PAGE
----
'The View': Barbara Walters is gone, so now what?
Watching Barbara Walters' final episode of "The View" was a little poignant, though not as much of a tearjerker as I thought it might be. I was too distracted by the returning 11 co-hosts taking the stage. Did anyone else notice that insincere air kiss Star Jones gave Barbara? Did Debbie Matenopoulos seem a little desperate for attention that Barbara didn't seem all that eager to give? Given the contentious nature of some of the "friendships" on the show, as well as the less-than-amicable exits, it was tempting to look for subtext even as Walters insisted she loved each and every one of the women sharing the stage with her.
Still, some of the moments were heartfelt. Elisabeth Hasselbeck used her time to tell Barbara how much she means to her, and Meredith Vieira covered the exiting host with kisses. Everyone took some time to talk about their kids and grandkids (or other family members), a reminder that the show was always supposed to feel like a cozy coffee klatch among friends. And maybe frenemies.
Jones took her "favorite moment" window to poke fun at the 84-year-old for plugging "20/20" every time she had the chance. Though Jones said this was a hugely useful lesson to her about marketing the work you're proud of, it could also be seen as payback for the alleged reason for her ouster -- using the show as a platform to plug products she was "gifted" for her wedding.
We got to meet Walters' college roommate (who played an important role in genetic testing, from what I could make out amidst the cross talk), and it was ultimately a tightly controlled and carefully scripted farewell party. While I'm sure much of that had to do with trying to squeeze so many people onto the stage and make sure everyone was mentioned, it seemed a dismissal of what has made "The View" watchable -- the sense that anyone could say anything at any moment. Even Rosie O'Donnell was on her best behavior.
Walters will be the focus of a primetime sendoff tomorrow, but "The View" will soldier on (Friday episodes are taped on Thursdays). The real question is who will take over for Walters. It's not so much that the chair needs to be filled -- Walters cycled in and out according to her availability over the years -- but whether or not the show needs the mother hen oversight Walters provided, gently steering a sometimes unpredictable bunch of women toward the bright side. While Whoopi Goldberg is a more than able matriarch, no one left on the show has Walters' credentials as a journalist. That may not be a bad thing, though.
It may be sacrilege to say it, but I'm not all that torn up that Walters is taking a well-earned retirement. Though she could get into the spirit of things (the footage of her trying to drive with Richard Lewis in the passenger seat is priceless), she often had to stop the conversation to explain that she couldn't offer an opinion without violating her journalistic ethics. She could seem like the parent sent in to break up the party, which was often necessary but not that much fun. Recently she's seemed a bit off of her game, which probably comes from being 84. She's considerably more with it than many people half her age, mind you, but it was hard not to want her to take some time to sleep in, go on vacation and stop working so hard. She deserves a break.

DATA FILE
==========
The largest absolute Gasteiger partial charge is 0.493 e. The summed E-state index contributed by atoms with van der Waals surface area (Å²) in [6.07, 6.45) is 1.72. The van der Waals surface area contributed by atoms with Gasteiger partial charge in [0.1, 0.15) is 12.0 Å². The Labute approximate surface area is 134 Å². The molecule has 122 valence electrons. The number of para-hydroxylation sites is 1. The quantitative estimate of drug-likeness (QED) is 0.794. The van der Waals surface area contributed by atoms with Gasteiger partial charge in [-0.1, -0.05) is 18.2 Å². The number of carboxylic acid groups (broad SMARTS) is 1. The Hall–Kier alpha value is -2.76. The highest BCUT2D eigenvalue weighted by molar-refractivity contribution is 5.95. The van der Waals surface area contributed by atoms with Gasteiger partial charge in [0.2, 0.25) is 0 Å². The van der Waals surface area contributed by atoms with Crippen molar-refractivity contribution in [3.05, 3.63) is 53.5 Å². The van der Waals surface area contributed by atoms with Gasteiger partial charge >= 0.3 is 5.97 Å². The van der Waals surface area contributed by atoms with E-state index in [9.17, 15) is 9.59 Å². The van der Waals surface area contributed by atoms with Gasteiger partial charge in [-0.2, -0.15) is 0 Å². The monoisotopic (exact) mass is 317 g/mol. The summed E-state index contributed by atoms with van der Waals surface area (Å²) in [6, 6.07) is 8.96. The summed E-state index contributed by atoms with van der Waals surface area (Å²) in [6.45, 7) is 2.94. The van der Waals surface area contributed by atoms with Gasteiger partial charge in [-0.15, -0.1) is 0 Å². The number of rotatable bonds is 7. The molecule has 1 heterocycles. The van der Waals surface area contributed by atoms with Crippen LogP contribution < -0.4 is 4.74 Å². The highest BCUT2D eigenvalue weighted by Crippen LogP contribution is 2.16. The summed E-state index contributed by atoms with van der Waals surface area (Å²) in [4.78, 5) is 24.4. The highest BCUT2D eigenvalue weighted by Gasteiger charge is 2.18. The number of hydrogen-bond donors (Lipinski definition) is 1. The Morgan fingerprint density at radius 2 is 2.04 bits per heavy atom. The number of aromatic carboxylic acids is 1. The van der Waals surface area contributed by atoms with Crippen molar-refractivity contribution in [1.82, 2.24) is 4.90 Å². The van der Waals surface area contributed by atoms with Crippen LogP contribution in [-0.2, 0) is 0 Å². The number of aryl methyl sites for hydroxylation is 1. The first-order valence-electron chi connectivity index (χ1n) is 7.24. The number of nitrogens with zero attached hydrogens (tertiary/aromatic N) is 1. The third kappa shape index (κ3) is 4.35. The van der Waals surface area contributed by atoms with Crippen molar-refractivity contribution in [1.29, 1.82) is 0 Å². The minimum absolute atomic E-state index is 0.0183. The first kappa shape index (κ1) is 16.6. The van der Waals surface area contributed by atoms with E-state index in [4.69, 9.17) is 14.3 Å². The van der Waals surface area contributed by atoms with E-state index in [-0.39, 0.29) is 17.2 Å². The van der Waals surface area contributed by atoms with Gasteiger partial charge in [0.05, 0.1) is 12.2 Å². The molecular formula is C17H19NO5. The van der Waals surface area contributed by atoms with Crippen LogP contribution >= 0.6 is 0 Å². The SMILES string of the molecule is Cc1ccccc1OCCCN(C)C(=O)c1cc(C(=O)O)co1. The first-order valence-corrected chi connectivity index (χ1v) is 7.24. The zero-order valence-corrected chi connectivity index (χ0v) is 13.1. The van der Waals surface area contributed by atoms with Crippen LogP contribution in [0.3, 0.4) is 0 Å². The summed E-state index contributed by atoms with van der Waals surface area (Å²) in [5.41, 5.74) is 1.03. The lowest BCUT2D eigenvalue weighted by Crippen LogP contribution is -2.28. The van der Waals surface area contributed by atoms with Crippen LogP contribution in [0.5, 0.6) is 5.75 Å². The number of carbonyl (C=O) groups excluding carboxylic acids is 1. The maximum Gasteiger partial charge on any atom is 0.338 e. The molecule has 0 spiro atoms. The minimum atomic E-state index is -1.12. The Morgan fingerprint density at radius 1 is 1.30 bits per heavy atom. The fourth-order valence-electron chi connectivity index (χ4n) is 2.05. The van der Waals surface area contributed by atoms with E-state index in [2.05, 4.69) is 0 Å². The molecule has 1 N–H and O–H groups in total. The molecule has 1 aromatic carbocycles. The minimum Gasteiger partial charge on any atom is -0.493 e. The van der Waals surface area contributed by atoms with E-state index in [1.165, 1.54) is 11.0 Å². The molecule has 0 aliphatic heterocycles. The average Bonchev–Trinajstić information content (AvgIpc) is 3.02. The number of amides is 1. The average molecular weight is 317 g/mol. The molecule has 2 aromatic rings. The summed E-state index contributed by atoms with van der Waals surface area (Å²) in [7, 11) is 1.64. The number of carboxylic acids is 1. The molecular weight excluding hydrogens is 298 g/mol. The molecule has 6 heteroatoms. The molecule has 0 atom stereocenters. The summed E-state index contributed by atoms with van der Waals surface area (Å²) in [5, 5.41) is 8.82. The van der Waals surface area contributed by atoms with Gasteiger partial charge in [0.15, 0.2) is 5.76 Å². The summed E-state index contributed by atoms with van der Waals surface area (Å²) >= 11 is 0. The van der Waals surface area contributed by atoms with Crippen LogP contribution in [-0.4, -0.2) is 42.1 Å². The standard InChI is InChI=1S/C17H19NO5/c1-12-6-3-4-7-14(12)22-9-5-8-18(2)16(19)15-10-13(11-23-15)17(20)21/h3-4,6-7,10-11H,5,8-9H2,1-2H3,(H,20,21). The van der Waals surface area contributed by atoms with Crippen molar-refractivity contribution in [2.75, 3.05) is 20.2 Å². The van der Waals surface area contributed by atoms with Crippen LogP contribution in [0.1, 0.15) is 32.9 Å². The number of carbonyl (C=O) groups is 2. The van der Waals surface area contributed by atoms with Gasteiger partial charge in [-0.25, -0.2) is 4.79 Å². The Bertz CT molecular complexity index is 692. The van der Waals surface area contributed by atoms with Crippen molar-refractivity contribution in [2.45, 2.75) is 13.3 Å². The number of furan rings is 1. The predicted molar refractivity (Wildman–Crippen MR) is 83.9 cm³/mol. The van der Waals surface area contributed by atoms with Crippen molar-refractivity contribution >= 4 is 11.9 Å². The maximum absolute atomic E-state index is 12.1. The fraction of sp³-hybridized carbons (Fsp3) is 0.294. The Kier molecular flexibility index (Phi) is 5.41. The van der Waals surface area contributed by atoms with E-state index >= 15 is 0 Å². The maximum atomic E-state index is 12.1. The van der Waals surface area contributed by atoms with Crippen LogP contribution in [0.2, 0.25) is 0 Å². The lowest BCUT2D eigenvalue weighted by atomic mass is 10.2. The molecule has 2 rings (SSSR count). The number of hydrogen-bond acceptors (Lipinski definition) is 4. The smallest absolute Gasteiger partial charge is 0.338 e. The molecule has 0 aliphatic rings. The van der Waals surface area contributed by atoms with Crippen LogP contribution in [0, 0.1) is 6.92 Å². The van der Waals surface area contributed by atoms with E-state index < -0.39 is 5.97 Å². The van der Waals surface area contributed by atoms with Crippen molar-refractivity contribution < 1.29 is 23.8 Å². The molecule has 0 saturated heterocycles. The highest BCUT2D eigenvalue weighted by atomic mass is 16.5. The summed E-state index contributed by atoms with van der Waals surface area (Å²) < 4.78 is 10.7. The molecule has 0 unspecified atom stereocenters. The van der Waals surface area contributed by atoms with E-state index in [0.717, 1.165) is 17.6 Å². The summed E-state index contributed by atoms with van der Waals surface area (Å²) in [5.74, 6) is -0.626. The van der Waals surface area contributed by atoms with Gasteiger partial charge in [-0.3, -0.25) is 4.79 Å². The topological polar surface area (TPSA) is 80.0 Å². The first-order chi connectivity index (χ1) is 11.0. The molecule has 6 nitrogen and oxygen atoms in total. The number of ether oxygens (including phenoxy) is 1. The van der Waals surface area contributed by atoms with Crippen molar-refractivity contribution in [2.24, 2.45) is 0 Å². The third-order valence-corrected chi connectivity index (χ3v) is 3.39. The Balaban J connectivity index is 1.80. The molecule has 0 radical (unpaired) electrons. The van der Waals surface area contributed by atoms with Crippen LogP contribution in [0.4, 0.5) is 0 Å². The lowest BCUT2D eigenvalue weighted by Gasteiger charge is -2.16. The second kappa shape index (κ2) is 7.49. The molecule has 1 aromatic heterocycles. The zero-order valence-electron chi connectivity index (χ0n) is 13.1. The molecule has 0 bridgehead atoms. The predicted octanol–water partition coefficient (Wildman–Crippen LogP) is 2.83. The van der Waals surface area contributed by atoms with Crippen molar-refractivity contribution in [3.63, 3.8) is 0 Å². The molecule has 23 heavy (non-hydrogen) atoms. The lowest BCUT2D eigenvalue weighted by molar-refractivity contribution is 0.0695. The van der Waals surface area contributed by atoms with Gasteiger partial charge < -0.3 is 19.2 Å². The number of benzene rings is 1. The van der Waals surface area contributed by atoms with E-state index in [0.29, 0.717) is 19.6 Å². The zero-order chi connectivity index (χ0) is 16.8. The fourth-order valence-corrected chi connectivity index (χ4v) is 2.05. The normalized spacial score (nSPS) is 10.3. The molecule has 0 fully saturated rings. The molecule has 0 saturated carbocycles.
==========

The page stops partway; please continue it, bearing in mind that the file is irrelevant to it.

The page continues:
How her exit will change the show, though, is anyone's guess. Walters is still a producer, so I don't think it will change much, at least not thematically (rumors are floating around that a man will be joining the show as a host, which would be a big change in some respects but not others). While "The Talk" is a little more ribald, "The View" aims to be enlightening every once in a while, tossing in politics and teaching moments amidst the dishy analysis of the latest gossip. Watching "The View" didn't feel like a guilty pleasure or something you should be embarrassed to admit.
Seeing everyone on the stage, I kept wondering if there would be some way to lure Vieira back, the one co-host who seemed to be best able to bridge wacky behavior (and man, she could be wacky) and gravitas. I know, she's really busy, so it won't happen. But "The View" could use a rudder, and the list of qualified candidates is pretty short.
I'm not against the idea of a man taking over hosting duties in theory, but it would be a little sad. When "The View" started, it was seen as revolutionary to have a panel exclusively made of women talking about events of the day, not just cooking and household tips. While a male co-host would suggest we've evolved, it also seems like a backwards step. As much as the show wanted to recall cute and cuddly moments in Walters' tenure with the show, it can't be overlooked that she accomplished something that nudged against the glass ceiling, and that should be the memorable moment we shouldn't forget.
Are you sad to see Barbara Walters go?